Temperature measurement in critically ill orally intubated adults: A comparison of pulmonary artery core, tympanic, and oral methods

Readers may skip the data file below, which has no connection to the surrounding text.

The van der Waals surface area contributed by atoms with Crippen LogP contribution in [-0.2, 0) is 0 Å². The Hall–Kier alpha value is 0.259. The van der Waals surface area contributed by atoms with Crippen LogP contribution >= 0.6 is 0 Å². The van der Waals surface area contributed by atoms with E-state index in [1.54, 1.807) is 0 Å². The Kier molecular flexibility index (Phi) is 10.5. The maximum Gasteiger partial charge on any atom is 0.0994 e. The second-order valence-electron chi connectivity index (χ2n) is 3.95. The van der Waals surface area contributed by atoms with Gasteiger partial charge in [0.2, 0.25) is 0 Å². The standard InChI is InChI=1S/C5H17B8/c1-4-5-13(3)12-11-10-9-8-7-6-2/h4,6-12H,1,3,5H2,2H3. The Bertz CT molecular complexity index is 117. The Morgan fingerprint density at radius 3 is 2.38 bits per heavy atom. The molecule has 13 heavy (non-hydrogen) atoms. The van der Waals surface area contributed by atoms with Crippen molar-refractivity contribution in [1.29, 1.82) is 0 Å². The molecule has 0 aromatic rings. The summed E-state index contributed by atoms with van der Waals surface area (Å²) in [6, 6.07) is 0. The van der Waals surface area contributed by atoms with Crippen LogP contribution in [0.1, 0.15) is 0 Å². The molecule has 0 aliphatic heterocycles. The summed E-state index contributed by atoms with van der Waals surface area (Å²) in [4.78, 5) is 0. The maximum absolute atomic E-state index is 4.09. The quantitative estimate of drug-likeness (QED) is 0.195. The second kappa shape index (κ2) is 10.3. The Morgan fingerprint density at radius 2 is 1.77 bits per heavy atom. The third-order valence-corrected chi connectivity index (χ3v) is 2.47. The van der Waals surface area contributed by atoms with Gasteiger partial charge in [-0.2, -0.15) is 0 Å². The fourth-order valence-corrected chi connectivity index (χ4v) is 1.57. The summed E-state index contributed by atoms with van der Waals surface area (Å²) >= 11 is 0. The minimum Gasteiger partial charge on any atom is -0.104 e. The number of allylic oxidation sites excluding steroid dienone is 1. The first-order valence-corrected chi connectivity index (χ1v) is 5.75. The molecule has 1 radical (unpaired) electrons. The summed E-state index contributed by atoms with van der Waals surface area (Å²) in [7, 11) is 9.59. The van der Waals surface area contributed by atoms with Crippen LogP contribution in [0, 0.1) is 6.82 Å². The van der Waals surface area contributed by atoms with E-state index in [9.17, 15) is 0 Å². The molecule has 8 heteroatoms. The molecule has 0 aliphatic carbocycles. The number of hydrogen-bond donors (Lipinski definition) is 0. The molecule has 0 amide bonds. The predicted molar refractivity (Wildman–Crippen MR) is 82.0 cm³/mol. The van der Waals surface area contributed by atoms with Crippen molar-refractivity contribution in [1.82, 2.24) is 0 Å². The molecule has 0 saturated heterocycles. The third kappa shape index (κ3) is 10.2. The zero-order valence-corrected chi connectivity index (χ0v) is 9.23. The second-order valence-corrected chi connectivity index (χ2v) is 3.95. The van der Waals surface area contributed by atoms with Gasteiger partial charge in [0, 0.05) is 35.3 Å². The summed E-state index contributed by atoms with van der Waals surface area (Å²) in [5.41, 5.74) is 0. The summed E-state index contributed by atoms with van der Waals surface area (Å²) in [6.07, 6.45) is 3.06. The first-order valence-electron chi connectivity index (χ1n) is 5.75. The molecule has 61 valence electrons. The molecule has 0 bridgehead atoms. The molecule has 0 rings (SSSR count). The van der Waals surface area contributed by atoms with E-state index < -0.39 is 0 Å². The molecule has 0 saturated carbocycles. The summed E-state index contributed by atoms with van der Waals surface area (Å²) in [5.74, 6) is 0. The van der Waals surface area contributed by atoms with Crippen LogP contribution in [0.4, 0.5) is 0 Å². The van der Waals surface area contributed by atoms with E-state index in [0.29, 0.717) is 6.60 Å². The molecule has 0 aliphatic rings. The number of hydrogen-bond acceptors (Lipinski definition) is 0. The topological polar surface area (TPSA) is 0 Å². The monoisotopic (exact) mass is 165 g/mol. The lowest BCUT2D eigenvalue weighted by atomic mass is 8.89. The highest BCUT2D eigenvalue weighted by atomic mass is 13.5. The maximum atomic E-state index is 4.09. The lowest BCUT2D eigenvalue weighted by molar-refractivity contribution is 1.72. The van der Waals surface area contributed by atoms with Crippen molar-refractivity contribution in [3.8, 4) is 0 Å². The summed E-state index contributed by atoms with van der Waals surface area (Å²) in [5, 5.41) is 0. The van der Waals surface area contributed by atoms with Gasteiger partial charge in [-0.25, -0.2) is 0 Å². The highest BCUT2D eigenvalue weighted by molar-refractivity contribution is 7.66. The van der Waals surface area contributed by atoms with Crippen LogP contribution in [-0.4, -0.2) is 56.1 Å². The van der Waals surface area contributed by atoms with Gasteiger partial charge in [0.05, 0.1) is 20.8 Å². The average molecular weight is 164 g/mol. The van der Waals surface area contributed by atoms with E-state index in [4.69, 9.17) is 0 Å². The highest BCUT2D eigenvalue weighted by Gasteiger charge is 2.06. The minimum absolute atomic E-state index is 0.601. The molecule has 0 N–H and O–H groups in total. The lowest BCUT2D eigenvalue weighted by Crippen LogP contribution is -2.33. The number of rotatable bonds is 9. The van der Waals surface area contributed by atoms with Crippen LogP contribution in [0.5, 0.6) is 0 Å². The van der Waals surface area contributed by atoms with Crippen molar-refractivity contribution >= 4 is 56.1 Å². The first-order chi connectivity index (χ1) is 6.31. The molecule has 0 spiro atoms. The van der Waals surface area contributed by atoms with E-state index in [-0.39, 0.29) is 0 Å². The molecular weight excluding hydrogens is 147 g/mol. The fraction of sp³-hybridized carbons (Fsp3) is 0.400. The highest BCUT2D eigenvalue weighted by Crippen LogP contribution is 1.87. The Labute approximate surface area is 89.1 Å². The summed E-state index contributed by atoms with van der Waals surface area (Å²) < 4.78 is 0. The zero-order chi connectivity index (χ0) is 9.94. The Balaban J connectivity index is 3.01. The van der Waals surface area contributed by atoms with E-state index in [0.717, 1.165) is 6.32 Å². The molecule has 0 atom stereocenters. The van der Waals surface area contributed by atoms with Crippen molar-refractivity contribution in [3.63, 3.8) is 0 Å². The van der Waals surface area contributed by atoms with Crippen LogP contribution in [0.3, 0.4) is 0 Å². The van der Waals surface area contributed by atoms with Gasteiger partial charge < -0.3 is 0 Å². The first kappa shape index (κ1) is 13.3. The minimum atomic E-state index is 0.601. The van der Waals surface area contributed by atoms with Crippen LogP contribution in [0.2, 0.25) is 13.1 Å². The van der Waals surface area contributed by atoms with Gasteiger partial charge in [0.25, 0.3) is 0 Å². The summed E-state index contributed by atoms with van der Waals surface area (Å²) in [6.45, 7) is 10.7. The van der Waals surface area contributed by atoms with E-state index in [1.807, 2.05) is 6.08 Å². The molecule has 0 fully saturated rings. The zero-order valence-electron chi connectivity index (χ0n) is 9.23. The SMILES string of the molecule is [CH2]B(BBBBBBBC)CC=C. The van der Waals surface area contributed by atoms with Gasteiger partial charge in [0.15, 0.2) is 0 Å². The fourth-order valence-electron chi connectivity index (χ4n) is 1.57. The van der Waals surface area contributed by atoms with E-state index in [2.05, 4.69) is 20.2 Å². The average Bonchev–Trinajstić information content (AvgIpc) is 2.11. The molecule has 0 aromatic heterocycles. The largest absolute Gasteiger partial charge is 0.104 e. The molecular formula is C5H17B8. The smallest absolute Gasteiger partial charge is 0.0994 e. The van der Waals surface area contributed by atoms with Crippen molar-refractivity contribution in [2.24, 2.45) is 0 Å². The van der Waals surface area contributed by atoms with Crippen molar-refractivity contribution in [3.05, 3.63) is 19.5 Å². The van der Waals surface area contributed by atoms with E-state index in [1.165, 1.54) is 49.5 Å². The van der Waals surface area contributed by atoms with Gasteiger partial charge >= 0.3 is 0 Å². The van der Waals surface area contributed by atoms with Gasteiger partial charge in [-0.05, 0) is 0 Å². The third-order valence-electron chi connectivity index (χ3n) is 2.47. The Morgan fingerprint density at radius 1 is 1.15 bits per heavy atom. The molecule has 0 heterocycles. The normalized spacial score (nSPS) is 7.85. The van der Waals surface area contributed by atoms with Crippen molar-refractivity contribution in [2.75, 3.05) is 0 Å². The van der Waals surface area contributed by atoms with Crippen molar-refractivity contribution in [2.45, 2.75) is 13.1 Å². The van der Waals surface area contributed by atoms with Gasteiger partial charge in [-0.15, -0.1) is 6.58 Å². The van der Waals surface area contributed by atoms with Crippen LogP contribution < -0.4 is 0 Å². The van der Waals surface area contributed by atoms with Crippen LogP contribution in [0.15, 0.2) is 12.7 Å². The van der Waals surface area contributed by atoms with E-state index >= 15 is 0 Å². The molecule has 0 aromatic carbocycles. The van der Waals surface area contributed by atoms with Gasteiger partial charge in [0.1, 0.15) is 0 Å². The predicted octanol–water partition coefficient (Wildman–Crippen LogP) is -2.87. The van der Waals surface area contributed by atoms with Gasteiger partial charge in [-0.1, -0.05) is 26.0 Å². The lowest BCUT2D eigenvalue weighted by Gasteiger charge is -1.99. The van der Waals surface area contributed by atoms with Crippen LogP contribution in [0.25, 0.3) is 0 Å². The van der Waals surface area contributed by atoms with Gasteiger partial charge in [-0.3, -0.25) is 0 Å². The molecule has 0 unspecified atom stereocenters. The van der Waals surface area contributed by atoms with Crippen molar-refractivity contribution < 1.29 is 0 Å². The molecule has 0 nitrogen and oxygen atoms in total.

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Objective:Core temperature measurement using a pulmonary artery (PA) catheter is considered the gold standard for measuring temperatures in critically ill patients. The objective of this study was to compare oral and tympanic temperature measurements (in both the oral and core equivalence modes) against PA core temperature measurements to determine which method was the most accurate and reliable in the absence of a PA catheter.Design:Prospective, descriptive comparative analysis.Patients:Convenience sample of 102 critically ill orally intubated patients with a PA catheter in place.Setting:A 24-bed medical/surgical/trauma intensive care unit in a university-affiliated medical center.Interventions:Four experienced intensive care unit nurses were trained in the use of temperature measurement with the oral, tympanic (both core and oral equivalence modes were used), and PA core methods. Simultaneous temperature measurements were then taken once in each subject using each method. The potential covariates that were analyzed were mean blood pressure, patient acuity using the Simplified Acute Physiology Score II, age, sex, ambient room temperature, and ventilator circuit temperature.Measurements and Main Results:The training period indicated that it took more time to train experienced nurses in the use of tympanic thermometry than oral thermometry. Descriptive statistics were the following: core, x = 37.33 (SD = 0.89); oral, x = 37.18 (SD = 0.92); tympanic oral, x = 36.80 (SD = 0.93); and tympanic core, x = 37.12 (SD = 1.0). Bias averages were calculated and were significantly different from 0 for all three methods (oral-PA core, −0.15 [SD = 0.36]; tympanic core-PA core, −0.11 [SD = 0.57], tympanic oral-PA core, −0.52 [SD = 0.53]), indicating that there is some degree of decreased accuracy associated with each method when compared with PA core. However, scatter plots using the Bland and Altman methodology (Altman DG, Bland JM: Practical Statistics for Medical Research. London, Chapman and Hall, 1991) illustrate that the greatest variability is associated with the tympanic method.Conclusions:Temperature measurement is an important piece of clinical data in a critically ill patient population. We found oral thermometry to be the most accurate and reproducible method when a PA core measurement was not available.

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